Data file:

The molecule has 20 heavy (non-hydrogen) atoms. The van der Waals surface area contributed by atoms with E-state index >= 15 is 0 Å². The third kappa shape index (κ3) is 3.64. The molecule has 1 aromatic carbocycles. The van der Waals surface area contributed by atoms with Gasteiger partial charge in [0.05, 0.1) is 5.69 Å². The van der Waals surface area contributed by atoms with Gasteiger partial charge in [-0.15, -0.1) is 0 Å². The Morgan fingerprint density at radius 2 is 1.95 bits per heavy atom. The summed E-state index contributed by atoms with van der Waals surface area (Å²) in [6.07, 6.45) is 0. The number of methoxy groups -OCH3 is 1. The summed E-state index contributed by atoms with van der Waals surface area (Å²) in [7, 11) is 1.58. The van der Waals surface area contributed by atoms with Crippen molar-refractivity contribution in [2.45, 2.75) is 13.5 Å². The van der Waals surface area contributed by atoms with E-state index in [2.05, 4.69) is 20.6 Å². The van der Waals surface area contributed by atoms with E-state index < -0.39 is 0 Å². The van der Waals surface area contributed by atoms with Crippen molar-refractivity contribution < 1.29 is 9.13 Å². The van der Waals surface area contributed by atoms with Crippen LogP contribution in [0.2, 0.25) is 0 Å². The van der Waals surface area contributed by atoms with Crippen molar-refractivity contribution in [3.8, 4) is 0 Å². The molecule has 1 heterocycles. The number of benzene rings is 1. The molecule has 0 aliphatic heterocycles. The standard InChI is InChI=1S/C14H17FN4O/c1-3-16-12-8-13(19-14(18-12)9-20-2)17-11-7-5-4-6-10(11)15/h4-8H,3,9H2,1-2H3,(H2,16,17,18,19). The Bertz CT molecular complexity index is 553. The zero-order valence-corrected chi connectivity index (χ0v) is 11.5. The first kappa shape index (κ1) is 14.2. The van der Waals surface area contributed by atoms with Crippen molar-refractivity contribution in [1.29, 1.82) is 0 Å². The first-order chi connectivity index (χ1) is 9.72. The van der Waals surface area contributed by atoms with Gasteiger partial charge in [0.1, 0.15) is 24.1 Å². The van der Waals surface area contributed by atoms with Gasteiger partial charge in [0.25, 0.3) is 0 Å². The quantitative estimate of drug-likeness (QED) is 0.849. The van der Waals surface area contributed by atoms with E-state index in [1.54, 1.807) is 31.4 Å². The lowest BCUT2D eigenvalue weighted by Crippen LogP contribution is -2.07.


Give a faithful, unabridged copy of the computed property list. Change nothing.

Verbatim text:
The molecule has 20 heavy (non-hydrogen) atoms. The van der Waals surface area contributed by atoms with E-state index >= 15 is 0 Å². The third kappa shape index (κ3) is 3.64. The molecule has 1 aromatic carbocycles. The van der Waals surface area contributed by atoms with Gasteiger partial charge in [0.05, 0.1) is 5.69 Å². The van der Waals surface area contributed by atoms with Gasteiger partial charge in [-0.15, -0.1) is 0 Å². The Morgan fingerprint density at radius 2 is 1.95 bits per heavy atom. The summed E-state index contributed by atoms with van der Waals surface area (Å²) in [6.07, 6.45) is 0. The number of methoxy groups -OCH3 is 1. The summed E-state index contributed by atoms with van der Waals surface area (Å²) in [7, 11) is 1.58. The van der Waals surface area contributed by atoms with Crippen molar-refractivity contribution in [2.45, 2.75) is 13.5 Å². The van der Waals surface area contributed by atoms with E-state index in [2.05, 4.69) is 20.6 Å². The van der Waals surface area contributed by atoms with E-state index < -0.39 is 0 Å². The van der Waals surface area contributed by atoms with Crippen molar-refractivity contribution < 1.29 is 9.13 Å². The van der Waals surface area contributed by atoms with Crippen LogP contribution in [0.2, 0.25) is 0 Å². The van der Waals surface area contributed by atoms with Crippen molar-refractivity contribution in [3.8, 4) is 0 Å². The molecule has 1 heterocycles. The number of benzene rings is 1. The molecule has 0 aliphatic heterocycles. The standard InChI is InChI=1S/C14H17FN4O/c1-3-16-12-8-13(19-14(18-12)9-20-2)17-11-7-5-4-6-10(11)15/h4-8H,3,9H2,1-2H3,(H2,16,17,18,19). The Bertz CT molecular complexity index is 553. The zero-order valence-corrected chi connectivity index (χ0v) is 11.5. The first kappa shape index (κ1) is 14.2. The van der Waals surface area contributed by atoms with Crippen molar-refractivity contribution in [1.29, 1.82) is 0 Å². The first-order chi connectivity index (χ1) is 9.72. The van der Waals surface area contributed by atoms with Gasteiger partial charge in [0.1, 0.15) is 24.1 Å². The van der Waals surface area contributed by atoms with Gasteiger partial charge in [0.25, 0.3) is 0 Å². The quantitative estimate of drug-likeness (QED) is 0.849. The van der Waals surface area contributed by atoms with E-state index in [1.54, 1.807) is 31.4 Å². The lowest BCUT2D eigenvalue weighted by Crippen LogP contribution is -2.07.